The National  Memo Logo

Smart. Sharp. Funny. Fearless.

Monday, December 09, 2019 {{ new Date().getDay() }}

By Frank Shyong, Los Angeles Times

LOS ANGELES — The Irwindale City Council has decided to drop a lawsuit against the Sriracha hot sauce factory and table a separate resolution declaring the factory a public nuisance.

The city and the factory began warring late last year, when residents began to complain of a spicy odor that caused headaches, heartburn and watering eyes.

The trial was scheduled to begin this November, and the public nuisance declaration would have eventually authorized city officials to enter the factory and make the changes themselves.

But city officials said Huy Fong Foods Inc. had finally demonstrated a specific written commitment to solving the smell issues. Mayor Mark Breceda, who toured the factory earlier this week, said the conflict should not have been so drawn out.

“We’re almost sorry that this has gone on so long,” Breceda said. “We’re looking forward to being partners for a very long time.”

The council voted unanimously Wednesday to table the resolution and decided in closed session to drop the lawsuit.

Huy Fong Foods Chief Executive David Tran was not present at the meeting but thanked his supporters in a statement to the Los Angeles Times.

“From now on, I will be concentrating on making my hot sauces quality better and better, with the price being lower and lower,” Tran said.

It wasn’t immediately clear why the city has relaxed its position. Tran has promised before to fix the issues, in writing and in person at council meetings through an attorney, but Irwindale officials still sought regulatory action.

The conflict has dragged on for nine months, drawing the attention of politicians around the country, who sought to lure the popular hot sauce manufacturer to their state.

John Tate, attorney for Huy Fong Foods, said the council’s decision Wednesday did not result from any legal settlement between attorneys.

“Management (of the city) met with the mayor, and they had a frank discussion which resulted in a willingness to work together,” Tate said.

City officials say they will visit the Sriracha plant again when it begins to grind peppers harvested in the fall. The plant is still functioning under a court injunction that bans harmful odor-causing activities, but it’s up to the city to go back to court to enforce that, Tate said.

The conflict seems to have ended without any official agreement about whether there ever was a harmful odor.

The South Coast Air Quality Management District did not find enough evidence of a harmful smell to justify issuing a violation, and air quality officials say about two-thirds of the complaints they received came from just four households.

The first complaints came from City Councilman Hector Ortiz’s son. In February, Huy Fong Foods began to offer daily tours through the factory and asked each participant if they experienced any harmful odors. None did.

But the city’s own smell study, by Santa Monica environmental consulting firm SWAPE using a different survey method, found harmful odor levels in multiple areas around the city.

City officials also mailed a survey to residents and about 40 percent of respondents said they could identify the smell, according to copies of the responses obtained by the Times. About 16 percent of respondents said the smell was harmful.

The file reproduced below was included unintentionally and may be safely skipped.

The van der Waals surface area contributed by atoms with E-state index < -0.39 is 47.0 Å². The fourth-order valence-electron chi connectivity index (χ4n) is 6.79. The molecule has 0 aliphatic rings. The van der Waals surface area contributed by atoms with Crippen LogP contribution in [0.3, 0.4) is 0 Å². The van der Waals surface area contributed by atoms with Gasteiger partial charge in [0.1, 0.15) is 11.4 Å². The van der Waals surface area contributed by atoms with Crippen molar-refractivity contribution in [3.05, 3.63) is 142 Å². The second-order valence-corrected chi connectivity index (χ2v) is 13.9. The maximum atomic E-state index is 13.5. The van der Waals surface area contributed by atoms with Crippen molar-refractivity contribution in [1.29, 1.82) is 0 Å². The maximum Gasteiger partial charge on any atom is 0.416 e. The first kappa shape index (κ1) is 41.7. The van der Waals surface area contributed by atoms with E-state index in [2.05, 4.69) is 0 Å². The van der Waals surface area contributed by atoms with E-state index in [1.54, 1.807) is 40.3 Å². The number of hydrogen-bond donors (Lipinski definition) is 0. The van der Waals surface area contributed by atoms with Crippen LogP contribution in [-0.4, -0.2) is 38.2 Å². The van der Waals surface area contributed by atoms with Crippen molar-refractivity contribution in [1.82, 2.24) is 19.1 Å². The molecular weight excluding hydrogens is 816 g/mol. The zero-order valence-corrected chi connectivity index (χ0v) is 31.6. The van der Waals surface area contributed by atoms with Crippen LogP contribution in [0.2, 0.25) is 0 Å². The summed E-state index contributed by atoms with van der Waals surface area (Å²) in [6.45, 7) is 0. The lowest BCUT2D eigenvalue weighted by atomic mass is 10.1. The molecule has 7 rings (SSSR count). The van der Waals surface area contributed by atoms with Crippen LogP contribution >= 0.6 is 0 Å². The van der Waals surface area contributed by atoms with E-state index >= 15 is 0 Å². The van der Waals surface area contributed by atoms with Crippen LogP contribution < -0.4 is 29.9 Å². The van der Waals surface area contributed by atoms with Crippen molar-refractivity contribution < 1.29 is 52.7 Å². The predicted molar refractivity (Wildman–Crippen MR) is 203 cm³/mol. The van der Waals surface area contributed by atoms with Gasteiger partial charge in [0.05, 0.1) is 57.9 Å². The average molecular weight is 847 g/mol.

Tran said he had made some changes to the filtration system at the plant, and he promised in a letter to the council to fix whatever smell issues the city identifies.

“We are obviously happy with the decision the city made to drop the lawsuit and will continue to make a quality product for everyone to enjoy,” said Adam Holliday, director of operations for Huy Fong Foods. “We feel confident that the system we have is adequate and we believe that the troubles with the city are over.”

Photo via Flickr 


Start your day with National Memo Newsletter

Know first.

The opinions that matter. Delivered to your inbox every morning

Youtube Screenshot

On July 21, Verizon followed in DirecTV’s footsteps and announced it would not be renewing its contract with the far-right conspiracy theory network One America News. Having learned nothing from its catastrophic response to DirecTV, OAN denounced Verizon and encouraged viewers to harass and boycott the “radical Marxist corporation.” And since then, OAN has only further proved its worthlessness.

Without a major carrier, OAN remains focused on national issues like a fear of roving transgender gangs harassing conservatives, Rep. Alexandria Ocasio-Cortez’s support for gay men who flash “their genitals to little boys and girls” (she appeared on RuPaul’s Drag Race -- a show with no children -- two years ago), and Verizon’s “censorship” of OAN.

Keep reading... Show less
Youtube Screenshot

Postcards from the great American labor shortage: A couple arrives at the Seattle airport after a five-hour flight and stands in line at the car rental desk. People are angry. At the desk sits a harassed employee explaining that he simply has no cars of any kind to rent. Nothing. Why? There aren't enough employees on hand to vacuum, wash, fuel and process the cars.

Another snapshot. A couple has been driving for several hours and requires a bathroom stop. They pull into a Burger King. The doors are locked. The only service is at the drive-thru. Why? Lack of employees.

Keep reading... Show less
{{ }}